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Mexico’s populist president Manuel Lopez Obrador announced a plan on Monday that would essentially kill hundreds of power plants.
Obrador laid out some hefty constitutional reforms on Monday—reforms that would nix the contracts that 34 private power plants sell to the grid, according to the China Post.
But even more startling, the reform would also label 239 additional private plants that sell directly to corporate clients in Mexico as illegal.
The populist plan is just the latest in a series of steps that Obrador has taken to restore federal control over all things energy. But reforming the country’s energy sector has proven difficult thus far.
Environmentalists may take issue with some aspects of Obrador’s plan, which would put Mexico’s private natural gas plants at nearly last in line when it comes to selling electricity to the grid, behind only coal-fired plants.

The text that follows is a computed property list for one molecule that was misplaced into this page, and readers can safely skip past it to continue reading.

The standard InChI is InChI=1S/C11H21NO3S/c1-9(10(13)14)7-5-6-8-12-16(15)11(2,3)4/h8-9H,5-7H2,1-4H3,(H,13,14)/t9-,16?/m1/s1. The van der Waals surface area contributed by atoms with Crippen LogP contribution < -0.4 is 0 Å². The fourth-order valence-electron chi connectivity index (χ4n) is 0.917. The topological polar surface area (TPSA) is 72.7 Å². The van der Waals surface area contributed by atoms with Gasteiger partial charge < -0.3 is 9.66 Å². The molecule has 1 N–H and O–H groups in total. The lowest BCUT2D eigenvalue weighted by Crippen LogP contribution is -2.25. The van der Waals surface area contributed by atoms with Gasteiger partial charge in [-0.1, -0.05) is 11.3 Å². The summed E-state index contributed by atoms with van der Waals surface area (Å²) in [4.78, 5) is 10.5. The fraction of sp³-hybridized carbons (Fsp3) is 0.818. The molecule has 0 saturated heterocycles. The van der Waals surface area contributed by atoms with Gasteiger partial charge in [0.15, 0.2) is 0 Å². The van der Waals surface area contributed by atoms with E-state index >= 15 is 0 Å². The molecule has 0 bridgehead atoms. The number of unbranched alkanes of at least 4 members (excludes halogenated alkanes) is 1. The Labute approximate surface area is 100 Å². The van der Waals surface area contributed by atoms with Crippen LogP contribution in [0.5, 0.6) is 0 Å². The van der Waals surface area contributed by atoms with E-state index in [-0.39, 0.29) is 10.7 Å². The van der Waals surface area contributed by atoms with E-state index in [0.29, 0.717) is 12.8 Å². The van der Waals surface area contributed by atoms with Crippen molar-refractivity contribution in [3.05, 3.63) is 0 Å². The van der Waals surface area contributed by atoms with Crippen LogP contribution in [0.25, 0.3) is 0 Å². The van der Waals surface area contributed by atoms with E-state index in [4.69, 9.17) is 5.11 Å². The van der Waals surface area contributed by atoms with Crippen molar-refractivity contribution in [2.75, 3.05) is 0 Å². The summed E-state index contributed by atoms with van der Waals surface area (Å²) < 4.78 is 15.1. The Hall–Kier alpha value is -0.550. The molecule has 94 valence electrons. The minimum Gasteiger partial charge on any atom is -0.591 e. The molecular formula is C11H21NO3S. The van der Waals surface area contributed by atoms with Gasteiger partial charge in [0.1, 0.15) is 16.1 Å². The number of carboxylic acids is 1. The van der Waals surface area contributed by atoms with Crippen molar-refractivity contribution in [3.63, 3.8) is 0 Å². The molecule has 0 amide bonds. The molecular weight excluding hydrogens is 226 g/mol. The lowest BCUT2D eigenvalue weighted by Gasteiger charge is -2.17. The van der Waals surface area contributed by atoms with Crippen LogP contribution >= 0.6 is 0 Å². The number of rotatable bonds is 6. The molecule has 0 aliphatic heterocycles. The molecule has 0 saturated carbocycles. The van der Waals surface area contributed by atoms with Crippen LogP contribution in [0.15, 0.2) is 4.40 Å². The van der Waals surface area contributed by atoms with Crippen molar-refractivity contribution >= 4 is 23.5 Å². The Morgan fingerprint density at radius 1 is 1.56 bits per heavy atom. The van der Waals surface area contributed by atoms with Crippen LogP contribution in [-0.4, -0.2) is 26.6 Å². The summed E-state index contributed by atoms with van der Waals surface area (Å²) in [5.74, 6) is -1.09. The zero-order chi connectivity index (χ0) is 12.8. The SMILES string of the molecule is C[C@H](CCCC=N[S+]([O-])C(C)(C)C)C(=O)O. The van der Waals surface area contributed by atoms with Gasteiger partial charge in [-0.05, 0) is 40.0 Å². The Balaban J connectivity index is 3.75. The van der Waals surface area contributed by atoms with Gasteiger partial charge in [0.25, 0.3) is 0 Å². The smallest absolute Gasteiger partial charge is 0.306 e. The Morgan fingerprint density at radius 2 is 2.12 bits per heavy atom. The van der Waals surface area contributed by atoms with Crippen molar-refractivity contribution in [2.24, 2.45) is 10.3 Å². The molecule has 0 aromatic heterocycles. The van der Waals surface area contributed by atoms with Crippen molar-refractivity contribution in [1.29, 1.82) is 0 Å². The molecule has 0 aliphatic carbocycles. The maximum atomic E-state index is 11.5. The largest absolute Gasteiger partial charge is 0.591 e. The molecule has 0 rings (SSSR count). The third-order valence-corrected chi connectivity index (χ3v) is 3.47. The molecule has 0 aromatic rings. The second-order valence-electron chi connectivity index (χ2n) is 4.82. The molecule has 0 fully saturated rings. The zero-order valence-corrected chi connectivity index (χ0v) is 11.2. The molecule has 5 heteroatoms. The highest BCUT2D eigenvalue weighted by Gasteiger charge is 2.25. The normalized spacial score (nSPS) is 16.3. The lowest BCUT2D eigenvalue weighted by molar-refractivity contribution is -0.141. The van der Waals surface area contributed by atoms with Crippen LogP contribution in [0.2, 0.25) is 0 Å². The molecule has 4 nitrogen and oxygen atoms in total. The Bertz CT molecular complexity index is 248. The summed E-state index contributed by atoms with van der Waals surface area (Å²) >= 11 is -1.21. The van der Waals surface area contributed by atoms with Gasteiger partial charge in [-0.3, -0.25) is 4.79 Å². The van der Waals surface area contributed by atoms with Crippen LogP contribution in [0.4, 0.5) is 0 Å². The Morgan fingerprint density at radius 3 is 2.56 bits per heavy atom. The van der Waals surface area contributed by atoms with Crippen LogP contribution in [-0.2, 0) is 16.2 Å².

Obrador’s bill must now get past congress. If successful in solidifying the necessary 2/3rds majority, the federal utility would absorb more of the market left by the crippled private sector, retaking its place in the sector despite its cost inefficiencies.
To sell congress on the plan, Obrador has used Spain and the astronomical power prices as a cautionary tale of what can happen when the private sector takes over the energy market.
“If this Constitutional reform isn’t passed, these companies will wind up taking over all of the electricity market and we will get what is happening in Spain right now, where electrical rates are going through the roof,” Obrador said in defense of his proposed reform.
The plan is expected to generate some legal pushback from the private sector if the bill is passed.
By Julianne Geiger for Oilprice.com
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Julianne Geiger is a veteran editor, writer and researcher for Oilprice.com, and a member of the Creative Professionals Networking Group.